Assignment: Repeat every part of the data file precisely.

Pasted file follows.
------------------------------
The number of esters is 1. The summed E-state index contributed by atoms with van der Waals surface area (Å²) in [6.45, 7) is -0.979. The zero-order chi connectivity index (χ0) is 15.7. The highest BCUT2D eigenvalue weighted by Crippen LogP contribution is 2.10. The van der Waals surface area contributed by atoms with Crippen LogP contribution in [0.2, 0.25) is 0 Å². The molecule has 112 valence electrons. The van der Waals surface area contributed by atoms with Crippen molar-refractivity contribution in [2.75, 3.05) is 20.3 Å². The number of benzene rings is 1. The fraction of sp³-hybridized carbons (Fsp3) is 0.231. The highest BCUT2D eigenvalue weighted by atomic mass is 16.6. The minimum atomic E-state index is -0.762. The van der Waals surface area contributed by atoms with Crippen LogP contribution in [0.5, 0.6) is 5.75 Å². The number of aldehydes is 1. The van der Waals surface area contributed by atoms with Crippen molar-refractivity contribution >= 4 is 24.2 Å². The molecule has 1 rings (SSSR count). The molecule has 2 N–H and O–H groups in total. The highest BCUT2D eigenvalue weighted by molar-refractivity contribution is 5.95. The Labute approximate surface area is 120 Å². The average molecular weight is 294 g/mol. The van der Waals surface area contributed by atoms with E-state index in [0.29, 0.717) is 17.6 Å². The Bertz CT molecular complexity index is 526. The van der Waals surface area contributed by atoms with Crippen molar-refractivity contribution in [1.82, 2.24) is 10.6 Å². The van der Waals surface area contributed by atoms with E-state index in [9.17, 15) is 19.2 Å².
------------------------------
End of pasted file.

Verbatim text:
The number of esters is 1. The summed E-state index contributed by atoms with van der Waals surface area (Å²) in [6.45, 7) is -0.979. The zero-order chi connectivity index (χ0) is 15.7. The highest BCUT2D eigenvalue weighted by Crippen LogP contribution is 2.10. The van der Waals surface area contributed by atoms with Crippen LogP contribution in [0.2, 0.25) is 0 Å². The molecule has 112 valence electrons. The van der Waals surface area contributed by atoms with Crippen molar-refractivity contribution in [2.75, 3.05) is 20.3 Å². The number of benzene rings is 1. The fraction of sp³-hybridized carbons (Fsp3) is 0.231. The highest BCUT2D eigenvalue weighted by atomic mass is 16.6. The minimum atomic E-state index is -0.762. The van der Waals surface area contributed by atoms with Crippen LogP contribution in [0.5, 0.6) is 5.75 Å². The number of aldehydes is 1. The van der Waals surface area contributed by atoms with Crippen molar-refractivity contribution >= 4 is 24.2 Å². The molecule has 1 rings (SSSR count). The molecule has 2 N–H and O–H groups in total. The highest BCUT2D eigenvalue weighted by molar-refractivity contribution is 5.95. The Labute approximate surface area is 120 Å². The average molecular weight is 294 g/mol. The van der Waals surface area contributed by atoms with E-state index in [0.29, 0.717) is 17.6 Å². The Bertz CT molecular complexity index is 526. The van der Waals surface area contributed by atoms with Crippen molar-refractivity contribution in [1.82, 2.24) is 10.6 Å². The van der Waals surface area contributed by atoms with E-state index in [9.17, 15) is 19.2 Å².